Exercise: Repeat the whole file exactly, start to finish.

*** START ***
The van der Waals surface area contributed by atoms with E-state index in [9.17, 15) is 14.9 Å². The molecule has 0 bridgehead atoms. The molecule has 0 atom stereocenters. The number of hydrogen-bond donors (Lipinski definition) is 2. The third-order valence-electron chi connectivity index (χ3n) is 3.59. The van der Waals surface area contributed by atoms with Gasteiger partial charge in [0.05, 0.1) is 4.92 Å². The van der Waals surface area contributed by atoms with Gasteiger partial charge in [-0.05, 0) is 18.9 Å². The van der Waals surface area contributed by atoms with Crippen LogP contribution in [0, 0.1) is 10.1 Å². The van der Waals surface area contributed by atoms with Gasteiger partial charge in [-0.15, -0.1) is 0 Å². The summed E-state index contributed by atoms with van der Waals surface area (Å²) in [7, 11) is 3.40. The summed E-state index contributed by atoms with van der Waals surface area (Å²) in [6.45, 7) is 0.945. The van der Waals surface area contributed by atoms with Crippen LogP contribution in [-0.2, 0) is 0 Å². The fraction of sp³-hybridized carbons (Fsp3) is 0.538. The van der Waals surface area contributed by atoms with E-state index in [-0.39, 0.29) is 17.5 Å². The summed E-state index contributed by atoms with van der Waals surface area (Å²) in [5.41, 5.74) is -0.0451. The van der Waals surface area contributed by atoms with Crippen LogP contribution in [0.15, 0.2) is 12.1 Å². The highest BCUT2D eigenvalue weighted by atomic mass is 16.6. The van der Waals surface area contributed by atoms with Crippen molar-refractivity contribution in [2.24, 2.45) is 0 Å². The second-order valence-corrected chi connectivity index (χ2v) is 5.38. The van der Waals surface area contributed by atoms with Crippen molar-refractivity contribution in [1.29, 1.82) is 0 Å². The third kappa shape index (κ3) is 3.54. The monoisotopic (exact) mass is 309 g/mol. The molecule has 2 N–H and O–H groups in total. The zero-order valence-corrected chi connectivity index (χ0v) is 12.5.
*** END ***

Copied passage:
The van der Waals surface area contributed by atoms with E-state index in [9.17, 15) is 14.9 Å². The molecule has 0 bridgehead atoms. The molecule has 0 atom stereocenters. The number of hydrogen-bond donors (Lipinski definition) is 2. The third-order valence-electron chi connectivity index (χ3n) is 3.59. The van der Waals surface area contributed by atoms with Gasteiger partial charge in [0.05, 0.1) is 4.92 Å². The van der Waals surface area contributed by atoms with Gasteiger partial charge in [-0.05, 0) is 18.9 Å². The van der Waals surface area contributed by atoms with Crippen LogP contribution in [0, 0.1) is 10.1 Å². The van der Waals surface area contributed by atoms with Gasteiger partial charge in [-0.15, -0.1) is 0 Å². The summed E-state index contributed by atoms with van der Waals surface area (Å²) in [7, 11) is 3.40. The summed E-state index contributed by atoms with van der Waals surface area (Å²) in [6.45, 7) is 0.945. The van der Waals surface area contributed by atoms with Crippen LogP contribution in [-0.2, 0) is 0 Å². The fraction of sp³-hybridized carbons (Fsp3) is 0.538. The van der Waals surface area contributed by atoms with E-state index in [-0.39, 0.29) is 17.5 Å². The summed E-state index contributed by atoms with van der Waals surface area (Å²) in [5.41, 5.74) is -0.0451. The van der Waals surface area contributed by atoms with Crippen LogP contribution in [0.15, 0.2) is 12.1 Å². The highest BCUT2D eigenvalue weighted by atomic mass is 16.6. The van der Waals surface area contributed by atoms with Crippen molar-refractivity contribution in [2.24, 2.45) is 0 Å². The second-order valence-corrected chi connectivity index (χ2v) is 5.38. The van der Waals surface area contributed by atoms with Crippen molar-refractivity contribution in [1.29, 1.82) is 0 Å². The third kappa shape index (κ3) is 3.54. The monoisotopic (exact) mass is 309 g/mol. The molecule has 2 N–H and O–H groups in total. The zero-order valence-corrected chi connectivity index (χ0v) is 12.5.